The NASA twins study: A multidimensional analysis of a year-long human spaceflight Academic Article Article uri icon

Overview

MeSH Major

  • Autism Spectrum Disorder
  • Brain
  • Gestures
  • Imitative Behavior
  • Motor Skills

abstract

  • © 2017 The Authors. To understand the health impact of long-duration spaceflight, one identical twin astronaut was monitored before, during, and after a 1-year mission onboard the International Space Station; his twin served as a genetically matched ground control. Longitudinal assessments identified spaceflight-specific changes, including decreased body mass, telomere elongation, genome instability, carotid artery distension and increased intimamedia thickness, altered ocular structure, transcriptional and metabolic changes, DNA methylation changes in immune and oxidative stress-related pathways, gastrointestinal microbiota alterations, and some cognitive decline postflight. Although average telomere length, global gene expression, and microbiome changes returned to near preflight levels within 6 months after return to Earth, increased numbers of short telomeres were observed and expression of some genes was still disrupted. These multiomic, molecular, physiological, and behavioral datasets provide a valuable roadmap of the putative health risks for future human spaceflight.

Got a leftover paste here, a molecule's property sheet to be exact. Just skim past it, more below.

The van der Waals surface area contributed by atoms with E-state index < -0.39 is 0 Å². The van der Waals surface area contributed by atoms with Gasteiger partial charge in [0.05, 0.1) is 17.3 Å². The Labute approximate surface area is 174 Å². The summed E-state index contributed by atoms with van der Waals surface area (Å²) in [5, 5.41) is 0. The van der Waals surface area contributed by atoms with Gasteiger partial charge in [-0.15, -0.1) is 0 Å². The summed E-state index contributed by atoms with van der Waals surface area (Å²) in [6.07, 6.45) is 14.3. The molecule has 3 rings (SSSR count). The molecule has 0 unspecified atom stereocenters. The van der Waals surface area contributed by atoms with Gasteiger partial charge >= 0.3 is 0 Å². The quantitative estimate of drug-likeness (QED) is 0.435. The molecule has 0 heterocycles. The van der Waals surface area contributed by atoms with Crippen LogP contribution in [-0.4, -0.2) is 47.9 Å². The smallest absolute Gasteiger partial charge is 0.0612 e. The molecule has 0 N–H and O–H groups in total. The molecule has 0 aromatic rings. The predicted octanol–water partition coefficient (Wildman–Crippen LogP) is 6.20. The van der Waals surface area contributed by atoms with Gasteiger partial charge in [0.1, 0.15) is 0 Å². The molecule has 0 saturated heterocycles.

authors

publication date

  • January 2019

Research

keywords

  • Academic Article

Identity

Digital Object Identifier (DOI)

  • 10.1126/science.aau8650

PubMed ID

  • 30975860

Additional Document Info

volume

  • 364

number

  • 6436